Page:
RootsDeepDown

The Kingdom Of Heaven Is Like...

June 6, 2017

10 His disciples came and asked him, “Why do you use parables when you talk to the people?”11He replied, “You are permitted to understand the secrets of the Kingdom of Heaven, but others are not.12 To those who listen to my teaching, more understanding will be given, and they will have an abundance of knowledge.

Jesus often found himself in crowds of all kinds of different people; farmers, fishers, sellers, buyers, builders, teachers.  He knew his audience, partly because He and his Father made them, but more so because he left heaven to live with them and like them, apart from the sinning bit.  In his hometown Jesus was know as the carpenters son, which implies he knew the same trade as his dad.  Before going on Kingdom at Hand tour with the boys, Jesus might have been a regular at the first century Home Depot.  He would have listened to his neighbour's struggle while they decided which wooden mallet to buy.  Maybe on his way home he would have stopped by Foot Locker to pick up some new sandals and heard the shoe maker wondering how he would get out of this latest mess.  Maybe down to dock to pick up some fish for dinner where he would have heard Simon's dad wondering if there'd be a good catch this year.  Then back home to finish building a table and chair to deliver to Mr Shwartz next week.  Maybe He took the shortcut through Mr. Ploughman's back field and over heard him teaching his workers where to plant wheat and and where to plant rye.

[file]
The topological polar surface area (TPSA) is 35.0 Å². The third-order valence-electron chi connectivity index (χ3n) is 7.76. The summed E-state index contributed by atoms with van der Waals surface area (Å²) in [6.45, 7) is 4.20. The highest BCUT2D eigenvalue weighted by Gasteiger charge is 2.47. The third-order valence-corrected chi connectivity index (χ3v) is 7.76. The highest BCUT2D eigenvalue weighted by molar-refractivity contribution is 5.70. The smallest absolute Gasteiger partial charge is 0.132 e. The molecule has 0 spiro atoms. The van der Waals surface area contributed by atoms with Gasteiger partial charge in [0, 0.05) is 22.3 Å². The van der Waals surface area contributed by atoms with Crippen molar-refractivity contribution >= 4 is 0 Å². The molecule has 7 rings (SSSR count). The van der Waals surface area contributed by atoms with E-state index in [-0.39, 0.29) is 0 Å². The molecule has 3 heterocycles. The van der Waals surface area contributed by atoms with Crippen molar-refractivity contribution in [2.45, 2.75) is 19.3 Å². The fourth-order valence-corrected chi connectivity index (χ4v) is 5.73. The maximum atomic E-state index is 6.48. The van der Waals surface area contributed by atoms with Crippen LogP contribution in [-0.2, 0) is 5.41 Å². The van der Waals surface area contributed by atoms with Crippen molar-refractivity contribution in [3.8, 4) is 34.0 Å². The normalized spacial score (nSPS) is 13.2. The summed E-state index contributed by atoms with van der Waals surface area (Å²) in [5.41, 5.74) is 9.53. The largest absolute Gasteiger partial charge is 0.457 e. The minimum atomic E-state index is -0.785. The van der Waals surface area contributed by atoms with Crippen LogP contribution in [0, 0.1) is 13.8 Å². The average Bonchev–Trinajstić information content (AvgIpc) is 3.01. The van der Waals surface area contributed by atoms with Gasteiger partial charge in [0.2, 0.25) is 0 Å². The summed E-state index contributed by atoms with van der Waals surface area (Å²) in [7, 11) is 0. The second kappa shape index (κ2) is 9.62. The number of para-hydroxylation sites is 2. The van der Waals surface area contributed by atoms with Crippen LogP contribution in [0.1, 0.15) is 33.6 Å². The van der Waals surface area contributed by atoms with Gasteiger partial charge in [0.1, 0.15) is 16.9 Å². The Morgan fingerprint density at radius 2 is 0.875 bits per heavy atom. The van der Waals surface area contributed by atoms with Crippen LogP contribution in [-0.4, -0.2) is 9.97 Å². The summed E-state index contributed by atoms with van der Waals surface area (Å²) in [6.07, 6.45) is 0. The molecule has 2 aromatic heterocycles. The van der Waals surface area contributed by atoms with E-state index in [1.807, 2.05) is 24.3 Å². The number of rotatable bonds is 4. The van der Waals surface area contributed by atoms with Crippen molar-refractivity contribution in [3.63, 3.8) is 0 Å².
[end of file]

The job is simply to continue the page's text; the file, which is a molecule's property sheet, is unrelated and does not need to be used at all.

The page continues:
Jesus knew who would be listening when he started to talk about the Kingdom of Heaven and he wanted to make sure the people he was talking to knew what he was talking about.  Farmers know about farming.  Fishers know about fishing.  Good sellers know about good deals.  Simple pictures explain profound ideas to people who know their stuff.  That's why when Jesus says some the like 'the KoH is like a mustard seed that grows into a huge tree where birds nest and find shelter' gardeners and farmers would have immediately understood a secret truth about the KoH that perhaps a fisher or a Pharisee may have missed.  Without google, I would have no idea what a mustard seed looks like, or a mustard tree, or what life looks like in that mustard tree.  But a lot of people in that crowd would have instantly had a revelation of the KoH.  The provision of home, safety, sustenance, rest, shade, something so great from something so small, something impossible out of almost nothing, would have spoken so loud and clear to anyone with a mustard tree in their back yard.  The fishers, they didn't get the farming references.  But they did get the KoH is like a net.  The sellers understood the pearl.  The bakers got the leaven and the farmers got the wheat.  Simple secret truths about the immense nature of the KoH revealed in simple every day ideas and analogies.  Parables are beautiful to those with ears to hear.